Dairy sector players in the East and Southern African countries have issued a collective call for immediate political action aimed at enhancing trade within the region. Despite the existence of multiple regional economic communities with the objective of facilitating intra-regional trade, the full realization of this goal has remained elusive.

This is primarily due to occasional governmental restrictions on the free movement of goods, which contravene agreed-upon protocols. A notable instance occurred in July when Kenya imposed restrictions on the importation of Ugandan dairy products, resulting in a surplus of up to 24 million liters. Operating under the banner of the Eastern and Southern Africa Dairy Association (ESADA), industry participants assert that the solution lies in political intervention rather than purely commercial measures. 

Addressing delegates at the 16th Africa Dairy Conference and Exhibition, Peter Ngaruiya, the CEO of ESADA, highlighted the association’s efforts to enhance the quality of milk production in the region. This strategic move was intended to eliminate non-tariff barriers linked to product quality. 

Ngaruiya commented, “We looked at various issues that impede intra-regional trade, and non-tariff barriers were among them. Things to do with supplementary policy statement protocols and the standards and all partner state regulatory bodies have been involved. We have done pretty much along that line, what is now affecting is the leadership,” said Ngaruiya.

Ngaruiya further stressed the importance of engaging regional leaders to appreciate production disparities among countries, using these differences as strengths to meet regional market demand effectively.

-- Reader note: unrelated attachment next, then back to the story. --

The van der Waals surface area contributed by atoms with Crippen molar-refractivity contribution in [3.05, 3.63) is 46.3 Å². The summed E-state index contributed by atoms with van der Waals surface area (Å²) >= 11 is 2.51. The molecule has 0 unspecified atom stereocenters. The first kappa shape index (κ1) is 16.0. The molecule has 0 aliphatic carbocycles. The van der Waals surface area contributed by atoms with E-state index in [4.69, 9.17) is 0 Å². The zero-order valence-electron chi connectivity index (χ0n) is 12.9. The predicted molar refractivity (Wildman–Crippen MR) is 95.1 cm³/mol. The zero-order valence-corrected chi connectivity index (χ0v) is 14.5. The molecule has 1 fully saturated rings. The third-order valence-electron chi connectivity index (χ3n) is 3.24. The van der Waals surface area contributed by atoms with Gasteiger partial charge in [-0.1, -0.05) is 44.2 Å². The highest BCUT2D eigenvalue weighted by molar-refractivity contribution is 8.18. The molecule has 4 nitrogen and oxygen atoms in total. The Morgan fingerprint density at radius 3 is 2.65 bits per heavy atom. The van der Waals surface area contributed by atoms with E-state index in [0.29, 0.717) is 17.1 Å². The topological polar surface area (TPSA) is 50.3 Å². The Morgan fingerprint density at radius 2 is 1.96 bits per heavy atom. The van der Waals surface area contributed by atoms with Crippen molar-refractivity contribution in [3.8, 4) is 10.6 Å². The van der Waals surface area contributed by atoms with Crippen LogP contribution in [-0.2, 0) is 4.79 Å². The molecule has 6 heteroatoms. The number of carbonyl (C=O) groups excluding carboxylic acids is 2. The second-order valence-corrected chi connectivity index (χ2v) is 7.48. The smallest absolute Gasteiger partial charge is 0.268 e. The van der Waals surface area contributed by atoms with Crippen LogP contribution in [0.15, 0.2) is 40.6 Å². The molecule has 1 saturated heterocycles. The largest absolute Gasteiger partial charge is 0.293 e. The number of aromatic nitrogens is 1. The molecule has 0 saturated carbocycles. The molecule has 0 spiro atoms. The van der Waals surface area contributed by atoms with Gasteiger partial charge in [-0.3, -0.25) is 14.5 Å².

He emphasized the necessity of extra-regional import substitution for products that can be locally manufactured. This endeavor should be spearheaded by regional economic blocs like the East African Community (E.A.C) and the Common Market for Eastern and Southern Africa (COMESA), with support from national-level dairy regulatory bodies.

“We need to do extra-regional import substitution with products that we are able to produce ourselves, but this must be addressed at the political level, and I invite the national regulatory bodies to take part. We have also been engaging regional economic communities trying to have harmonized trade regulations,” Ngaruiya explained.    

Bright Rwamirama, the Minister for Animal Husbandry, underscored that the remaining challenges are political in nature, as hunger knows no borders. He emphasized the importance of prioritizing quality and allowing market forces of demand and supply to guide trade. 

“What really remains is the political question; we need to know that hunger doesn’t know borders. You cannot subsidize poor quality at the expense of consumers. Those who are stopping our products in their markets, it’s not because they are of poor quality, it’s because they are very competitive,” Rwamirama said.  

Uganda, which consumes less than 40 percent of its milk production, heavily relies on external markets, particularly Kenya, where it has encountered various trade restrictions. Rwamirama disclosed that the government is actively seeking to open up additional markets and has reported intra-regional trade restrictions to the African Union for further deliberation.

The East and Southern African dairy sector’s objectives are twofold: to enhance trade and to address intricate political challenges hindering its advancement. The ultimate vision is to establish a more open and competitive regional market that benefits both consumers and producers. As they embark on this journey, strong political commitment and regional cooperation are paramount to ensuring quality and economic prosperity.


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